Sonny Boy Terry has produced excellent blues harp shows for almost as long as I've known him. He's put together harp rumbles and blues blasts sporadically over the past couple of decades and has always pulled in the best danged blues harp talent in the state, and plenty from elsewhere too. Last year he ramrodded his first harmonica festival, that included an instructional clinic, so successfully that the second annual event became a must-do. He tweaked and fine-tuned his model from last year to produce a stupendous show that topped last year's, which I thought would be pretty danged difficult to achieve. Keep in mind that what is posted here is from memory, I found it difficult to sit and write anything while my jaw dropped all night. True. I'm going to run out of superlatives quickly, so if I repeat a few, forgive me.
The afternoon kicked off with the master demonstrating and instructing how to get a harmonica to play the blues for the beginner to the instrument. He covered things such as the difference in playing straight melody in first position on such tunes as Ol' Suzanna and coaxing the wailing blue notes from the harp in cross harp or second position. He stressed the importance of getting that single note and getting it to bend down or up in order to get the blues going on. In his laid back personable style he demonstrated the blues scale on the harmonica the importance of working it into the grooves and keeping a groove witht he music. He had the entire assemblage of sixty or so blowing Muddy Waters "I'm A Man" by the end.
|Sonny Boy listens close to an attendee.|
|Ronnie Shellist does some one on one.|
|Stephen Schneider demos a mic.|
After a short break after watching the Pocket Full of Soul harmonica documentary, Sonny Boy Terry rounded up his rhythm section of Brian Scardino (drums), Lenny Fatigati (bass), and Holland K. Smith (guitar) for the jam session. These three guys were amazing all night. Except for a break during Texas Johnny Boy's set, these guys backed everyone up all afternoon long and night until the 1 am quitting time. They never missed a beat, regardless of who was calling out what number, and things kicked off with the jam intended to get the clinic participants off their butts and onto the stage to blow the blues. Attendees were given a preview of the kick butt blues harmonica that would follow for the evening with Sonny Boy setting the tone by blasting out his signature sound with the band. From there, the jammers lined up to form what he called a "conga line" and two players at a time stepped on stage, grabbed a harp mic, and joined band's groove with whatever notes they could conjour. Shellist and Sonny Boy highly encouraged participation from everyone, regardless the level of their expertise and play with a real blues band. All levels of expertise did hit the stage and all received a warm welcome and a warm round of applause, whether they squawked out the notes or hit the tone right. Plenty of smiles lit up Dan Electro's room and a big fun vibe permeated the premises.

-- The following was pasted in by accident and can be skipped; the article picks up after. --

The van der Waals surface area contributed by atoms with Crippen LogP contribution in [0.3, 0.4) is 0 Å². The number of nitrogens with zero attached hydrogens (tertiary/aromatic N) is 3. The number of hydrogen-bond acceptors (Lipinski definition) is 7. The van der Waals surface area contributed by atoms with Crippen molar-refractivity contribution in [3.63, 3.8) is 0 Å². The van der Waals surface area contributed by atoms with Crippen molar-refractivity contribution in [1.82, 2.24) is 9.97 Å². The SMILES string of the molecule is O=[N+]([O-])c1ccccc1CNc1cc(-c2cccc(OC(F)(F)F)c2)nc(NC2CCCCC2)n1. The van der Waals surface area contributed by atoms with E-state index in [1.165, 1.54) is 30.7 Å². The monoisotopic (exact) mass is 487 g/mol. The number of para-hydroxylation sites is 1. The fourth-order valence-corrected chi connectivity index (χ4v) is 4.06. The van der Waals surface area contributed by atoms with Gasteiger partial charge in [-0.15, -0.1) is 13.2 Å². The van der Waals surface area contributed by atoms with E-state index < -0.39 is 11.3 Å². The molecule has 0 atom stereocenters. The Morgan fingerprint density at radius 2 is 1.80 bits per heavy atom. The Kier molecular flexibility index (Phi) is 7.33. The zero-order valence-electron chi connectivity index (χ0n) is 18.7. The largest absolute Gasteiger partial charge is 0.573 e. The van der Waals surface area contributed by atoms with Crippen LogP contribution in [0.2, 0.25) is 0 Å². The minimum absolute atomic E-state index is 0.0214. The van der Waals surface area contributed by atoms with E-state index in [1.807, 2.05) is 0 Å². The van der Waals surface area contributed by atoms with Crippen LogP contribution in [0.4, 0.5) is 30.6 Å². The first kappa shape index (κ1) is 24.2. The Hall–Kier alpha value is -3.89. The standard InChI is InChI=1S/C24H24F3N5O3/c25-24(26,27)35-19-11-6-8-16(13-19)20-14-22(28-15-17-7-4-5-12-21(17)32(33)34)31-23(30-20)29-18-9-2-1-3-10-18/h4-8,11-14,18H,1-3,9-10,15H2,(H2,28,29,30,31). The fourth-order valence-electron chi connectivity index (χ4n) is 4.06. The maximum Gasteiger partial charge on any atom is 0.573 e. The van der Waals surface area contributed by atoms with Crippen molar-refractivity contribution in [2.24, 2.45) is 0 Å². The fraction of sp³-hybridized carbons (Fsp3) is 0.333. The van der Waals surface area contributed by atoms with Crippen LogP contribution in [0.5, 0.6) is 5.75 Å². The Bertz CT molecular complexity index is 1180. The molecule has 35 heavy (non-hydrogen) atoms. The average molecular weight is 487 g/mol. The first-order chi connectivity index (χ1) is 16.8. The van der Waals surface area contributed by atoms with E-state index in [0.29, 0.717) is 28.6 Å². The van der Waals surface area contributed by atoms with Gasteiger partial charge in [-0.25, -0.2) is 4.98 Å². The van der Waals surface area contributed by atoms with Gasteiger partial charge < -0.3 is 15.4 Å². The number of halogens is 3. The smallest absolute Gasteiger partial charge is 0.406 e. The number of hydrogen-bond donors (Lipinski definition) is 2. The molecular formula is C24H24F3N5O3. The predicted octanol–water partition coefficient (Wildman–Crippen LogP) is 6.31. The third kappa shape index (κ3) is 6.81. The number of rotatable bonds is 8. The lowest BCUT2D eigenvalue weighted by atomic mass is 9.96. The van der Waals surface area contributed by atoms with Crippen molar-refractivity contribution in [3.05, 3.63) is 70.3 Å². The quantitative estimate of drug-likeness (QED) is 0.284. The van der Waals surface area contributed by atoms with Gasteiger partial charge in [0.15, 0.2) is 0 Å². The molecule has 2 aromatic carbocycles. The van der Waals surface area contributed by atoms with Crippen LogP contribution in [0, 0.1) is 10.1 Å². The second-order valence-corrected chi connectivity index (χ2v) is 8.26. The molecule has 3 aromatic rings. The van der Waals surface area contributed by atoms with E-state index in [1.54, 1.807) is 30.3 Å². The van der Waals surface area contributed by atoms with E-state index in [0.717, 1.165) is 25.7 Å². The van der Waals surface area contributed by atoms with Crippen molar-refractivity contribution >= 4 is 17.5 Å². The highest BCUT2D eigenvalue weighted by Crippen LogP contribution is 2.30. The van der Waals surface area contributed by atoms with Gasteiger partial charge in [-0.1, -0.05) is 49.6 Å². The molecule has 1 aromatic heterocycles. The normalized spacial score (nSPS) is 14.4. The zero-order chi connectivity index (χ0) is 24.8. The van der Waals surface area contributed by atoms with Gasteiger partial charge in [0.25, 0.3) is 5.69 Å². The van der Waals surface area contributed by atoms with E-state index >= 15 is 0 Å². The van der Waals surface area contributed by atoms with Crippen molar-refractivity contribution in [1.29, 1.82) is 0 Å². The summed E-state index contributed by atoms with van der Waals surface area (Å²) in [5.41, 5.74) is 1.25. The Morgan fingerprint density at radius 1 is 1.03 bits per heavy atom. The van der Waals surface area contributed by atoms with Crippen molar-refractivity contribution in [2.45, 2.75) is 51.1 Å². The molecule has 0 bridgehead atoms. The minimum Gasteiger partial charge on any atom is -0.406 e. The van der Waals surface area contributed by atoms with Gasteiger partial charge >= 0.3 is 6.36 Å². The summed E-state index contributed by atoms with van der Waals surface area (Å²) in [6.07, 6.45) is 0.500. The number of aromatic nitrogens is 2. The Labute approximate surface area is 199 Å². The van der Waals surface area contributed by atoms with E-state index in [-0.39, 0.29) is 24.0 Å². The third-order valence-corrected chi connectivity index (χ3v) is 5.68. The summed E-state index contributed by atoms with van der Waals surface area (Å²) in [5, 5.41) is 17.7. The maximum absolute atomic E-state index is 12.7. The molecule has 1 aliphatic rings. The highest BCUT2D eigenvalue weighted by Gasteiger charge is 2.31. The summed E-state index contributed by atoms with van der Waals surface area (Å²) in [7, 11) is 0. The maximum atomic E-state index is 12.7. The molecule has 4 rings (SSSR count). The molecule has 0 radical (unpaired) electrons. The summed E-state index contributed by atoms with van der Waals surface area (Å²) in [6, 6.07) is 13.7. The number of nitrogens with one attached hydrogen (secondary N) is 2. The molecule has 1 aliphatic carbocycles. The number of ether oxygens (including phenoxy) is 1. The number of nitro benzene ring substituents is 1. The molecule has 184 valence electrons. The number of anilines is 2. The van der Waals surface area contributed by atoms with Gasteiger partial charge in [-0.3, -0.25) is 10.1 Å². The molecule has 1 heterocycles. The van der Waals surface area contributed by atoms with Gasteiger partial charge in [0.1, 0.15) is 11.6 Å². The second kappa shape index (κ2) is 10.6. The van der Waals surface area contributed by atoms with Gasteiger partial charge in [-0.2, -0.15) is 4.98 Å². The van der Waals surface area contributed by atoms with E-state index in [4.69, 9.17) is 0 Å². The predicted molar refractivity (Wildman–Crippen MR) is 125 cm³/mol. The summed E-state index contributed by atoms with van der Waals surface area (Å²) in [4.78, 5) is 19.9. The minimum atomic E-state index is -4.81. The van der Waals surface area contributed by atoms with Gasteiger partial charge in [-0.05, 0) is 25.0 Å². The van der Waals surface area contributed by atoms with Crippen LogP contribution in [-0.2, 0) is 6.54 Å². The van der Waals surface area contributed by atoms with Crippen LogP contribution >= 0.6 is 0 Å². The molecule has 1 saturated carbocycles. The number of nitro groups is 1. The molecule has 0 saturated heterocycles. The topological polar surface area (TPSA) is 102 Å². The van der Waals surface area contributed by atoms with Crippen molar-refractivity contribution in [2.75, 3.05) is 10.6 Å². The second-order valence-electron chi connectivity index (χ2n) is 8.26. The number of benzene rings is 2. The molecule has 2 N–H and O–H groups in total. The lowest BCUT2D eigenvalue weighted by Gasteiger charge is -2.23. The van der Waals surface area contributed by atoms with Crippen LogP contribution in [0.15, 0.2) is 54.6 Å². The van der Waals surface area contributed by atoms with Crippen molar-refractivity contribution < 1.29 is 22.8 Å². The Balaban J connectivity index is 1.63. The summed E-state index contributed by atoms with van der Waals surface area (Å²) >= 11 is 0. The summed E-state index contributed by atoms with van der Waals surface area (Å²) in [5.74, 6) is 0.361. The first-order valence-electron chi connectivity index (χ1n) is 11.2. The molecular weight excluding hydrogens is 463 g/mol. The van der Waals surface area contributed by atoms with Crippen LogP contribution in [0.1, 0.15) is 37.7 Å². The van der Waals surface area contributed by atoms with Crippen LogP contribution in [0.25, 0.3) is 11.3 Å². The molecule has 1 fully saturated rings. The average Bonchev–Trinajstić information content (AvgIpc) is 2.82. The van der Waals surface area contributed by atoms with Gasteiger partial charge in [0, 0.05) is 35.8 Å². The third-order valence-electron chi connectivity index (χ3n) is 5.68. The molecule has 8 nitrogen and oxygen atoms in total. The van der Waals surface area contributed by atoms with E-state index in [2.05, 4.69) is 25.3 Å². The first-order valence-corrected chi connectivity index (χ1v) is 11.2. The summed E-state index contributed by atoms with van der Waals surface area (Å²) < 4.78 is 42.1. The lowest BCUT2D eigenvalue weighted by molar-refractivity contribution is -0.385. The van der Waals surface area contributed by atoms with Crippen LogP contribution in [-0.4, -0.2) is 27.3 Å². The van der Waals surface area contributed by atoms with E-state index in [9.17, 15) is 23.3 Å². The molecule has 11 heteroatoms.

|The jammers did some jamming.|
|Heather Korb introduces "Third Ward Blues".|
|Texas Johnny Boy kicks the showcase in gear.|
Holland K. Smith kicked butt with a scorching set of blues standards. Sonny Boy had roped him into coming down from his Dallas homebase and the man played impressive blues guitar all night long, but really rocked the joint on his own set, where he was allowed to share his vocal chops with us also. He absolutely scorched "Black Cat Bone", both vocally and with his strings, and how appropriate to thrown down a tune from one of Houston's lengendary bluesmen, Hop Wilson. Smith plays stone cold, solid Texas blues guitar, not blues rock, BLUES guitar. The stuff Johnny Copeland, Albert Collins, Joe Hughes, T-Bone, and Freddy King threw around. Loved his energetic set. He also allowed Lenny to sing one. The bassman surprised me with vocal prowess on a jump number. I can see frontman in his future at some point.
|Holland K. Smith lights up the crowd.|
|Lenny Fatigati sings the blues.|
Don't know what can be said about Tommy DarDar that hasn't been said, but since some of y'all ain't heard it said--the man is a Texas treasure. Best known around his Houston stomping grounds, he's one of those talents that should be better known way beyond the Texas Gulf Coast. DarDar does the blues that inner bred with the Louisiana swamp and comes out jumping and jiving with its own viberation. He's got a ruff tuff voice that fits the music like a welder's glove and swings it hard. When he hits the stage, its party time from "Big Mamou" to "Let The Good Times Roll", and buddy, they did roll while he held court. His harp playing doesn't evoke Chicago as much as it does the Gulf Coast and it's there to support his songs, not eclipse them. He'd swing up some rapid runs up toward the higher end of the harp and finish them off with some deeply drawn low notes, reverberating the ceiling fan above him. Don't know if they call him Big Daddy Gumbo any longer, but it fits his style. I do know that we were calling him "Good Time Tommy" Saturday night.
|Tommy DarDar loves that "Big Mamou".|
|Ronnie Shellist has his rooster crowing.|
|A little friendly head cutting going down.|
|Greg Izor's blowing it fat and nasty.|
|Sonny Boy wraps up the showcase.|